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Redox mechanism of sulfide ion in molten lithium chloride-potassium chloride eutectic

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Title:
Redox mechanism of sulfide ion in molten lithium chloride-potassium chloride eutectic
Creator:
Waggoner, James Richard, 1952-
Publication Date:
Language:
English
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v, 108 leaves : ill. ; 28 cm.

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Subjects / Keywords:
Dimerization ( jstor )
Electric current ( jstor )
Electrodes ( jstor )
Electrons ( jstor )
Glassy carbon ( jstor )
Ions ( jstor )
Molten salts ( jstor )
Oxidation ( jstor )
Sulfides ( jstor )
Sulfur ( jstor )
Chemistry thesis Ph. D
Dissertations, Academic -- Chemistry -- UF
Lithium chloride ( lcsh )
Oxidation-reduction reaction ( lcsh )
Potassium chloride ( lcsh )
Potentiometer ( lcsh )
Spectrum analysis ( lcsh )
Sulfides ( lcsh )
Voltameters ( lcsh )
Genre:
bibliography ( marcgt )
non-fiction ( marcgt )

Notes

Thesis:
Thesis(Ph. D.)--University of Florida, 1982.
Bibliography:
Bibliography: leaves 104-107.
General Note:
Typescript.
General Note:
Vita.
Statement of Responsibility:
by James Richard Waggoner.

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REDOX MECHANISM OF SULFIDE ION IN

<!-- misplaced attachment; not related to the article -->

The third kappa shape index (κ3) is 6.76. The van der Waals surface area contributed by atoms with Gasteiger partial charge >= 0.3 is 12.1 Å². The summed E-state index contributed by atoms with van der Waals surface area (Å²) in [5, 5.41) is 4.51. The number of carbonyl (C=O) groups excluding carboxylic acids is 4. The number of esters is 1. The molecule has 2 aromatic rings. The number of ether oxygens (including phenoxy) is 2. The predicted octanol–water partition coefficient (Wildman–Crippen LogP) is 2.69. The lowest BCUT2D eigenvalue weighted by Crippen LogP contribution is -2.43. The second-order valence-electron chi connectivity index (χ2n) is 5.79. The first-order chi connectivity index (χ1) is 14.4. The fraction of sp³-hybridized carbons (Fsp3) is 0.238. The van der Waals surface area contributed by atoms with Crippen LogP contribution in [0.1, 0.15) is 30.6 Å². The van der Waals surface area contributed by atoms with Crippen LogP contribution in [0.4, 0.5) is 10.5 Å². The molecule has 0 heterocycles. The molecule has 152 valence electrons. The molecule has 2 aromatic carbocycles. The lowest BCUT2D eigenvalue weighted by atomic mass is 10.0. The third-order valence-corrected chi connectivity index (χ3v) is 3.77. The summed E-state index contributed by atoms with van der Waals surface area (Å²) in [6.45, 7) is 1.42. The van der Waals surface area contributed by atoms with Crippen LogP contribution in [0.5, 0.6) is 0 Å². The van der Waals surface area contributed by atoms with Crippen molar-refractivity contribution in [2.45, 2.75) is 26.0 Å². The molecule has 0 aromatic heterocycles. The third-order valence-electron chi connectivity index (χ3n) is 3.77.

MOLTEN LITHIUM CHLORIDE-POTASSIUM CHLORIDE EUTECTIC

















By

JAMES RICHARD WAGGONER


A DISSERTATION PRESENTED TO THE GRADUATE COUNCIL
OF THE UNIVERSITY OF FLORIDA IN
PARTIAL FULFILLMENT OF THE REQUIREMENTS FOR THE DEGREE OF DOCTOR OF PHILOSOPHY

UNIVERSITY OF FLORIDA 1982

















ACKNOWLEDGEIENS


The author wishes to express his gratitude to Professor H.A,

Laitinen f or encouragement and guidance throughout his graduate tenure. No matter what problems arose, Professor Laitinen was always concerned

with the author's professional and personal welfare, and this attitude will always be an inspiration.

Many thanks are also due to Professor R.G. Bates, who so kindly lent his services and advice, especially during the writing of this manuscript.

The assistance and understanding of the author's parents, to whom this thesis is dedicated, are most gratefully appreciated.


ii

















TABLE OF CONTENTS


Page


ACKNOWLEDGEMENTS---------------------------------------ABSTRACT-----------------------------------------------CHAPTER

1. INTRODUCTION-------------------------------------Historical------------------------------------Cyclic Voltainmetry------------------------Chronopotentiometry-----------------------Chronoamperometry-------------------------Previous Work--------------------------------2. EXPERIMENTAL-------------------------------------Cell Materials and Design--------------------Electrode Design-----------------------------Working Electrodes------------------------Reference Electrode-----------------------Counter Electrode-------------------------Sulfide Generating Electrode--------------Equipment-------------------------------------Temperature Control-----------------------Electrochemical Equipment-----------------Cell Cleanup and Salt Purification----------Experimental Procedure -----------


iii


ii


v


2
7
10 11 17 17

21 21 25 25 28 29 29 29 30


33